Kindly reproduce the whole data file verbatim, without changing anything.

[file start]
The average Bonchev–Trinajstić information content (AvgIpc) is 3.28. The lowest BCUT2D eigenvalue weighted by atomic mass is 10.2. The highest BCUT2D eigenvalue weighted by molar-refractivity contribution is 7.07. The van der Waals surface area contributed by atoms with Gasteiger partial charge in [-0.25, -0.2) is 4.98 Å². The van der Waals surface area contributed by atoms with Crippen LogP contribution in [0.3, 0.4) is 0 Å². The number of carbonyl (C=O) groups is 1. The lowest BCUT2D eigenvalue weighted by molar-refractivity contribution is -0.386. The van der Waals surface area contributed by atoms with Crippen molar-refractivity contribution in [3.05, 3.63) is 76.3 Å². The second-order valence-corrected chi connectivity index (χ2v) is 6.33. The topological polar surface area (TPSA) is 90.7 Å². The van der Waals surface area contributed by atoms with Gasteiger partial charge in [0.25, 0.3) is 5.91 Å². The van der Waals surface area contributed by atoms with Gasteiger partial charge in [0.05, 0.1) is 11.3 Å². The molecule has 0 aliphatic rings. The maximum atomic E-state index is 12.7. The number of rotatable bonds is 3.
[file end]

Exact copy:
The average Bonchev–Trinajstić information content (AvgIpc) is 3.28. The lowest BCUT2D eigenvalue weighted by atomic mass is 10.2. The highest BCUT2D eigenvalue weighted by molar-refractivity contribution is 7.07. The van der Waals surface area contributed by atoms with Gasteiger partial charge in [-0.25, -0.2) is 4.98 Å². The van der Waals surface area contributed by atoms with Crippen LogP contribution in [0.3, 0.4) is 0 Å². The number of carbonyl (C=O) groups is 1. The lowest BCUT2D eigenvalue weighted by molar-refractivity contribution is -0.386. The van der Waals surface area contributed by atoms with Crippen molar-refractivity contribution in [3.05, 3.63) is 76.3 Å². The second-order valence-corrected chi connectivity index (χ2v) is 6.33. The topological polar surface area (TPSA) is 90.7 Å². The van der Waals surface area contributed by atoms with Gasteiger partial charge in [0.25, 0.3) is 5.91 Å². The van der Waals surface area contributed by atoms with Gasteiger partial charge in [0.05, 0.1) is 11.3 Å². The molecule has 0 aliphatic rings. The maximum atomic E-state index is 12.7. The number of rotatable bonds is 3.